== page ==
BADGP Reviews: Regular Show: Mordecai & Rigby in 8-Bit Land


Regular Show: Mordecai & Rigby in 8-Bit Land (D3 Publishing, WayForward)

Released: October 29, 2013

November 4, 2013

Alex Linna

Review: Too Old School For It’s Own Good

I have once said that The Regular Show is the best thing that has come out of Cartoon Network since Dexter’s Laboratory.  I still stand by this assessment.  Adventure Time is too hit and miss for me. Other attempts to grab some of the Adventure Time popularity like The Amazing World of Gumball and The Marvelous Misadventures of FlapJack fall short as well.  What is it that makes the Regular Show so appealing to me? I think the answer lies in its normalcy and its exploration of the mundane. Sure, the show is fairly formulaic and every episode is eventually fantastically crazy. Getting a glimpse of the day-to-day life of Mordecai (an anthropomorphic Blue Jay) and Rigby (an anthropomorphic Raccoon) and the strong supporting cast is captivating.  The excellent and often hilarious writing and top-notch delivery of the voice talent add much too.  There is a smattering of fun, licensed music ranging from Kenny Loggins to “The Boys Are Back in Town” and the overall tone of the show is something I find immensely entertaining.  I am always asking myself, “What is it that is going to go wrong this time, or What type of supernatural shenanigans will be involved in this episode?”  Perhaps “Death” will show up again, or we might learn more about the mysterious character of Skipps, or aliens, or evil hot dogs, or a keytar that has mind-controlling capabilities, or video games that come to life… the range of craziness in the show is impressive.  So, it should come as no surprise that I was quite pumped for a video game adaptation of a show that frequently references video games.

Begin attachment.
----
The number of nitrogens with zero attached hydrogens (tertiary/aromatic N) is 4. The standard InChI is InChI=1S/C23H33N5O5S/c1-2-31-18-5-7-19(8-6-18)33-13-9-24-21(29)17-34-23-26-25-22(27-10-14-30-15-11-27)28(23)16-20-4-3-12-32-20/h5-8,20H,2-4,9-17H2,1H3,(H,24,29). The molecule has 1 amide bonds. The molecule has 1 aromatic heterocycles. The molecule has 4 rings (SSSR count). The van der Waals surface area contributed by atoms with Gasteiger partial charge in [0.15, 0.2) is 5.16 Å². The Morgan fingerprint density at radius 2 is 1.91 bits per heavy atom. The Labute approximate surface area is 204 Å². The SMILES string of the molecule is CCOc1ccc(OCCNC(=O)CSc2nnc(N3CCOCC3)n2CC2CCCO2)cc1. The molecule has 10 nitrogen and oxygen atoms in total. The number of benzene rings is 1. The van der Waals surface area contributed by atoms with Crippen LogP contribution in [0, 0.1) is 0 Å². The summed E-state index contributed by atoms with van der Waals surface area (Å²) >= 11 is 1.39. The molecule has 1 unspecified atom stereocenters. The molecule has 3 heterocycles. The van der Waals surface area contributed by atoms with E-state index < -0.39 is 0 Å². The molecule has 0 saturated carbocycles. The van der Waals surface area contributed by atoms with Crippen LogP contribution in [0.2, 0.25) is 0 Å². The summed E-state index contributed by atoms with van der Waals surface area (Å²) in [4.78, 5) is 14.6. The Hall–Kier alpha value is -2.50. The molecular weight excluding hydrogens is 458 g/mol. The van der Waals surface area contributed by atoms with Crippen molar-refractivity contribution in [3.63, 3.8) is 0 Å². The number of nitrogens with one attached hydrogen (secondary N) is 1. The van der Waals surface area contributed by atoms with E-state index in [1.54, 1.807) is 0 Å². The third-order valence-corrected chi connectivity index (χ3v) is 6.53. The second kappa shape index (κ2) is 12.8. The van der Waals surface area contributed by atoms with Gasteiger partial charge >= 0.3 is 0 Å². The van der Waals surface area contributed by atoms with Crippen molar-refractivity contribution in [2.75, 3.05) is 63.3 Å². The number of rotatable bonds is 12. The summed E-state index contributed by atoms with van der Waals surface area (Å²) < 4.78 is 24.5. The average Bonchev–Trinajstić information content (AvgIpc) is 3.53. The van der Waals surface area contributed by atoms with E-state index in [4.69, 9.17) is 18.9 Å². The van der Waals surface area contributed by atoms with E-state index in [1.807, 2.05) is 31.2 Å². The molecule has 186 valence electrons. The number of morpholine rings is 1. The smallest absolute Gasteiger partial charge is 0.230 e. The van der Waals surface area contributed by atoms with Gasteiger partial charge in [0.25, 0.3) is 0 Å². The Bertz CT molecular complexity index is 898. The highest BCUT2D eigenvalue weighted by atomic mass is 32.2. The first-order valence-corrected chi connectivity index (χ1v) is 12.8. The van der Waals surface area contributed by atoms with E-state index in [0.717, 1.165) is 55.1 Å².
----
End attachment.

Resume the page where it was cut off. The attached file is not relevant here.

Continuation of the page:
Regular Show: Mordecai & Rigby in 8-Bit Land takes a page out of many classic NES-style games in that it is super short, but sufficiently challenging.  The instruction booklet looks like a SEGA Master System cover, which is appreciated.  The game is comprised of only four worlds… This is far too few for the $29.99 asking price.  I beat the game in 2 hours and 52 minutes.  It would take a lot of dedication to acquire all of the Golden VHS tapes (three in each level) due to the Super Mario Bros. death system of dying in one hit, unless one has a mushroom, or in this case a mullet to properly execute Rex-kwan-do.  The mullet gives a projectile attack, but without it (as every level begins) Mordecai & Rigby are powerless other than Mordecai being able to double jump and Rigby is able to run under obstacles.  What would have made the disappointingly short experience more forgivable if there were a more varied palette of enemy designs, or more references to the show could have saved the game.


Oh yeah, and the game is not in 8-bit.


The game is tough.  Quite challenging.  By the fourth world all of the abilities are unlocked and the level design forces players to use it creatively.  The player can switch between Mordecai and Rigby, and also switch between their special form.  Mordecai transforms into a Gradius­-like shoot-‘em-up space ship and Rigby becomes a smaller version of himself with a gun in a more top-down gameplay mode.  The switching is used in interesting ways.  The player will be forced to switch between characters to survive the tumultuous levels (even though there are not many of them).  What’s there is fun and the boss fights are a little simplistic, but still cool.  The music is also noticeably great being clearly inspired by some NES 8-bit classics like TMNT, Ducktales, and Double Dragon.



I unfortunately cannot recommend Regular Show: Mordecai & Rigby in 8-Bit Land.  It is way too short, there is not enough diversity, and the gameplay elements are somewhat interesting but nearly revolutionary enough for the asking price.  Hopefully, The Regular Show will get the same treatment as Adventure Time. 2012’s Adventure Time: Hey, Ice King, Why’d You Steal Our Garbage!? was also way too short and generally not amazing, but got another shot at it on home consoles this times around with the upcoming: Adventure Time:  Explore the Dungeon, Because I DON’T KNOW instead of being restricted to the NDS and 3DS.


It was satisfying to complete some of the harder later levels, but overall I found the experience to be lacking and unfulfilling.


4.0 out of 10

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